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Spit on city’s civic sense

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Elphisten Road StationMumbaikars always complain about the clogged railway infrastructure in the city but when railways have started upgrading amenities to ease the woes of the commuters, they don’t value it. The newly constructed Elphinstone foot overbridge was inaugurated by Chief Minister Devendra Fadnavis and Railway Minister Piyush Goyal two months back but commuters have already started littering it by spitting gutka, paan, and tobacco. Indian Army had worked overtime as the bridge was completed in a record time of 117 days. Commuters nonetheless have no regard for the work done by the Army as one can find stains of gutka and paan on the foot overbridge. Not only this, passengers are also throwing wrappers of food items on the platforms and the railway tracks instead of disposing them of in the dust bins.

Shiv Sena MP and member of Railway Board Gajanan Kirtikar said that commuters who are littering on the foot overbridge are only insulting the Army and victims who have passed away in the mishap. “Railways must create awareness among citizens to maintain cleanliness and appeal to them to stop littering at stations. Action must be taken against offenders for spitting on the foot overbridge.”

How long will citizens continue to blame the system? Isn’t it their responsibility to maintain cleanliness of public places like railway stations, bus stands and airports? Do passengers lack civic sense and when will they start behaving responsibly? Even though railways have increased the fine amount for littering on railway stations to Rs 500, it doesn’t deter commuters from spitting and throwing waste. Railways too don’t have adequate manpower to nab offenders making railway stations dirty. Since railway stations are very crowded during peak hours, it becomes difficult for the officials to catch the offenders.

MNS leader Sandeep Deshpande said, “People who are littering at railway stations should be aware of the mistake committed by them. It is not possible for the government to control such activities. Actually, citizens should take initiative to maintain hygiene at stations.”

Railways have been appealing to passengers to keep railway stations clean but they turn a blind eye towards it. In 2016-17, a total number of spitting and littering cases registered under the Section 198 of the Railways Act went up to 89,378 — nearly double the figures from the previous year, when 45,009 were registered in the Western Railway. Railway stations will continue to remain filthy unless and until passengers change their mindset. It is the collective responsibility of Mumbaikars to keep the railway stations clean.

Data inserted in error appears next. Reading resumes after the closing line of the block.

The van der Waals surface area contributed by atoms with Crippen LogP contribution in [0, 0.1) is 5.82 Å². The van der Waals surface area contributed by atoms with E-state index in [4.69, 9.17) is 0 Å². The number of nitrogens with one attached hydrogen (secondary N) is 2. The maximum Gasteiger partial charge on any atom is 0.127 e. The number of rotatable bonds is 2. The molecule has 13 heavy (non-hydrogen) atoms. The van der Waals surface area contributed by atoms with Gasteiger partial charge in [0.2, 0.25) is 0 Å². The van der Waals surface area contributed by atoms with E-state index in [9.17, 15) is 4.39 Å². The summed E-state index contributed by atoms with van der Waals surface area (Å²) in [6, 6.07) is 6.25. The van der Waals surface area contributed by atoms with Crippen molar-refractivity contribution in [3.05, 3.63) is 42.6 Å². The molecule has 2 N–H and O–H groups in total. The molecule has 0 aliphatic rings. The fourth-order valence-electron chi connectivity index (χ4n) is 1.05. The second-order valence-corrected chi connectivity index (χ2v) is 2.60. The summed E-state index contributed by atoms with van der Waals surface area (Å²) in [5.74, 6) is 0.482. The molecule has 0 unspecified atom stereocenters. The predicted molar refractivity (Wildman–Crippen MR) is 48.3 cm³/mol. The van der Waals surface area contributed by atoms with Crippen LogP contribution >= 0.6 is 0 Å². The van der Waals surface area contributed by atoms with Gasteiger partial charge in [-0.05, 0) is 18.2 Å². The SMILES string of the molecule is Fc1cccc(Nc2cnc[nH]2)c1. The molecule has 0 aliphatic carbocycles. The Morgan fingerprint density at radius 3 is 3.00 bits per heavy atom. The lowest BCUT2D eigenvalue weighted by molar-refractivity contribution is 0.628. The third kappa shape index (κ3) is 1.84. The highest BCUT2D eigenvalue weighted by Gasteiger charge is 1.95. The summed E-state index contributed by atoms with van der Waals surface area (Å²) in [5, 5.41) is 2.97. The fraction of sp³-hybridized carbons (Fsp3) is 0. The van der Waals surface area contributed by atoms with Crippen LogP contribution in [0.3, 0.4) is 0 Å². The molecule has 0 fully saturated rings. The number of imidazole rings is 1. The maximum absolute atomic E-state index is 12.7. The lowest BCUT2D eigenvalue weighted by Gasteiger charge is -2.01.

Shiv Sena MP Arvind Sawant said, “Cleanliness is important but we need to check the utility of the newly constructed foot overbridge which is located at the north end of Elphinstone Road railway station. Few people use it; hence, I had opposed its construction.”

Sawant said that government is not working for the welfare of the masses. “Instead of Mann Ki Baat, the Modi government should do Jann Ki Baat. Strict action must be taken against the commuters spitting on the overbridge. Foot overbridge should be constructed in the mid area of the Elphinstone Road railway station. The Railway Minister is making strategies without being aware of the ground realities,” he added.

The construction of the Elphinstone Road railway station foot overbridge was assigned to Army after 23 lives were lost in a stampede that occurred at a narrow FoB at the station on September 29, 2017. The new Elphinstone Road foot overbridge connects the Central Railway’s Parel station on the east side and Phoolwali lane outside the Elphinstone Road station on the west side.

Social Entrepreneur and Founder of Earth5R, Saurabh Gupta said, “There is a need to maintain hygiene at public places. Commuters spitting on the foot overbridge are only insulting soldiers and victims of foot overbridge collapse accident. Passengers are just looking for a place to spit.”

Elphinstone and Parel stations located in the central Mumbai were once known as the city’s textile hub. Lakhs of commuters used to alight at these stations to attend their offices. After the closure of textile mills, the area witnessed a massive transformation as the malls and corporate offices have sprung up in the area. However, the infrastructure of these stations was unable to keep pace with the rising number of crowds working in the new age industries.

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